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In vivo prime editing enabled by lipid nanoparticles (LNPs)

With the ability to precisely rewrite new information into the genome, prime editing (PE) holds vast potential to revolutionize therapeutic development. However, the clinical application of PE has been hampered by a lack of effective in vivo delivery mechanisms. In recent years, lipid nanoparticles (LNPs) have gained significant attention as alternatives to viral vectors for delivering nucleic acid molecules. Now, for the first time, in vivo PE using LNPs as delivery systems is reported. Specifically, researchers at the University of Massachusetts Chan Medical School (UMass Chan) demonstrated that co-delivery of chemically modified prime editing guide RNA (pegRNA) and prime editor messenger RNA (PE mRNA) enables the desired edit in wild-type mice and that the efficacy of LNP-delivered PE is improved in an immunodeficient mouse model. TriLink’s patented CleanCap Reagent AG (3′-OMe) and N1-Methylpseudouridine-5'-Triphosphate are cited in this study. 

 

 

Chemically modified pegRNA and PE mRNA provide efficient prime editing in vitro 

The UMass Chan researchers targeted the mouse Pcsk9 gene with two PE strategies: a +3–5 GCG to TTA substitution or insertion of +1 TTAC. Each pegRNA was introduced with PE mRNA (capped with CleanCap AG 3’ OMe analog and containing N1-methyl-pseudouridine modifications) into mouse Hepa1-6 cells via electroporation, then the percentage of correct edits and indels was quantified using next-generation sequencing (NGS). Because the +1 TTAC insertion strategy exhibited substantially higher efficiency in generating the desired edit, it was selected for future studies. These initially involved designing a series of pegRNAs with diverse modification patterns to identify those that best maintained efficient PE in vitro.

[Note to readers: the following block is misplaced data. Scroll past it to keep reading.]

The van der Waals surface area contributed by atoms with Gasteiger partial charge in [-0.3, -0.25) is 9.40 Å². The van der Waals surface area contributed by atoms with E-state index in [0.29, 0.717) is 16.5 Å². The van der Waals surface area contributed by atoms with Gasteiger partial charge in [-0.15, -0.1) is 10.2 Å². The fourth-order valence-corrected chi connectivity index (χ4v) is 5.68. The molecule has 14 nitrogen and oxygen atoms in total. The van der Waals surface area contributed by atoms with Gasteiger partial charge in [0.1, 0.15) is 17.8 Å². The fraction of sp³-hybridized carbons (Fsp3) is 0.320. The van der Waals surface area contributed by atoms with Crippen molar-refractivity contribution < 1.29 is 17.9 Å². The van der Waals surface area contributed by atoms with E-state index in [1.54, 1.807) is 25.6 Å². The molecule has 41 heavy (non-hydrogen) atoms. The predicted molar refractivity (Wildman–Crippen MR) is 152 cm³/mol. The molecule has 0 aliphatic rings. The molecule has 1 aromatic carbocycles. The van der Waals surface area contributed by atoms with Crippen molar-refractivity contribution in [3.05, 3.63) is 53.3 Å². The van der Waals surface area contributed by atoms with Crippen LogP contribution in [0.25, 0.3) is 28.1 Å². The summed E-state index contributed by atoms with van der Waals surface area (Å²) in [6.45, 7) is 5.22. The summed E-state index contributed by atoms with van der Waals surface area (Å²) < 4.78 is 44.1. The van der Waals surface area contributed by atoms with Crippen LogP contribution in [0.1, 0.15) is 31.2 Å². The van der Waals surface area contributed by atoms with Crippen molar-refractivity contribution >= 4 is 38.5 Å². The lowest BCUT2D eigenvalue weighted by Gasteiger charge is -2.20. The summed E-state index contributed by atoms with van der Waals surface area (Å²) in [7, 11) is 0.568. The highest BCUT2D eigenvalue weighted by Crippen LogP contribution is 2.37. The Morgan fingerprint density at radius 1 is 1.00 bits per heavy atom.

LNP delivery of chemically modified pegRNA and PE mRNA achieves in vivo prime editing 

Next, the UMass Chan researchers established a pipeline to investigate the in vivo performance of gene editors via LNP-based delivery. This was validated by co-encapsulating the Pcsk9 single-guide RNA (sgRNA) with the SpyCas9 mRNA in LNPs for delivery to mice and assessing gene editing in liver tissue. After LNP performance was confirmed by gene editing results, the LNPs were subsequently used to co-deliver chemically modified pegRNAs with PE mRNA for prime editing, the results of which were modest but aligned with the in vitro findings. 

In vivo prime editing is enhanced by appropriate re-dosing 

The ability to re-dose is an important advantage of LNP delivery that promises to improve PE efficiency in vivo. To test this theory, the UMass Chan researchers compared a single 60 µg dose with five daily 60 µg doses, again using NGS to measure prime editing in the liver. Surprisingly, daily dosing did not improve PE efficiency, but instead caused severe liver toxicity and abnormalities. These adverse effects were overcome by switching to a less frequent dosing regimen (60 µg once per week for three weeks), which also enhanced the PE efficiency by 1.8-fold. 

PE efficiency is improved in an immunodeficient mouse model 

The lack of enhanced editing efficiency in the daily repeat dosing experiment was hypothesized to be due to innate immune responses limiting the translation of RNA from successive doses. To explore this possibility, the UMass Chan researchers included a group of immunodeficient mice (NOD scid gamma, or NSG, animals) in the weekly repeat dosing experiment. Results showed that the PE efficiency of a single dose (3 mg/kg) was 2.8-fold higher in the NSG mouse than in the wild-type mouse, although further investigation is required to determine whether this finding is specifically immune-related. 

Future perspectives 

The successful use of LNPs as delivery systems for in vivo prime editing represents a major development for the field of gene engineering medicine. To realize further advances, researchers will need to consider factors including RNA design, dosing regimen, and LNP formulation, as well as understand the significance of immune-related factors. 

 

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Article reference: Chen, Z., Kelly, K., Cheng, H. et al. In Vivo Prime Editing by Lipid Nanoparticle Co-Delivery of Chemically Modified pegRNA and Prime Editor mRNA. GEN Biotechnology 2(6):490-502 (2023). https://www.liebertpub.com/doi/abs/10.1089/genbio.2023.0045?journalCode=genbio